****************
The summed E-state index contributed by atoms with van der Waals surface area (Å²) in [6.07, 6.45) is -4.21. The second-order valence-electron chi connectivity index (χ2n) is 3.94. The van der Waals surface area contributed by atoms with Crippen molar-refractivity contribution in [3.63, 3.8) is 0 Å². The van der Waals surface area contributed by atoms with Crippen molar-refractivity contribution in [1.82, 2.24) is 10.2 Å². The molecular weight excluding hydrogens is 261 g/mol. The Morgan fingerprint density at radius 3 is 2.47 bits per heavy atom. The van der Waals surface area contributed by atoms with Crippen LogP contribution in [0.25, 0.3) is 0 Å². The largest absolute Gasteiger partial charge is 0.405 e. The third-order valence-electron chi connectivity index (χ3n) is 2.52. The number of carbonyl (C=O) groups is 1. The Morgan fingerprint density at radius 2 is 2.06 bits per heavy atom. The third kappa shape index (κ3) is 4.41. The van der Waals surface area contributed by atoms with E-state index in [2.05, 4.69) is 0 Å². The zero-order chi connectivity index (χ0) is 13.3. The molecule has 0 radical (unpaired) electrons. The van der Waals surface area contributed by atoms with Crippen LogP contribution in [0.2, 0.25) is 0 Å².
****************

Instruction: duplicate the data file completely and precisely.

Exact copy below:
The summed E-state index contributed by atoms with van der Waals surface area (Å²) in [6.07, 6.45) is -4.21. The second-order valence-electron chi connectivity index (χ2n) is 3.94. The van der Waals surface area contributed by atoms with Crippen molar-refractivity contribution in [3.63, 3.8) is 0 Å². The van der Waals surface area contributed by atoms with Crippen molar-refractivity contribution in [1.82, 2.24) is 10.2 Å². The molecular weight excluding hydrogens is 261 g/mol. The Morgan fingerprint density at radius 3 is 2.47 bits per heavy atom. The van der Waals surface area contributed by atoms with Crippen LogP contribution in [0.25, 0.3) is 0 Å². The largest absolute Gasteiger partial charge is 0.405 e. The third-order valence-electron chi connectivity index (χ3n) is 2.52. The number of carbonyl (C=O) groups is 1. The Morgan fingerprint density at radius 2 is 2.06 bits per heavy atom. The third kappa shape index (κ3) is 4.41. The van der Waals surface area contributed by atoms with E-state index in [2.05, 4.69) is 0 Å². The zero-order chi connectivity index (χ0) is 13.3. The molecule has 0 radical (unpaired) electrons. The van der Waals surface area contributed by atoms with Crippen LogP contribution in [0.2, 0.25) is 0 Å².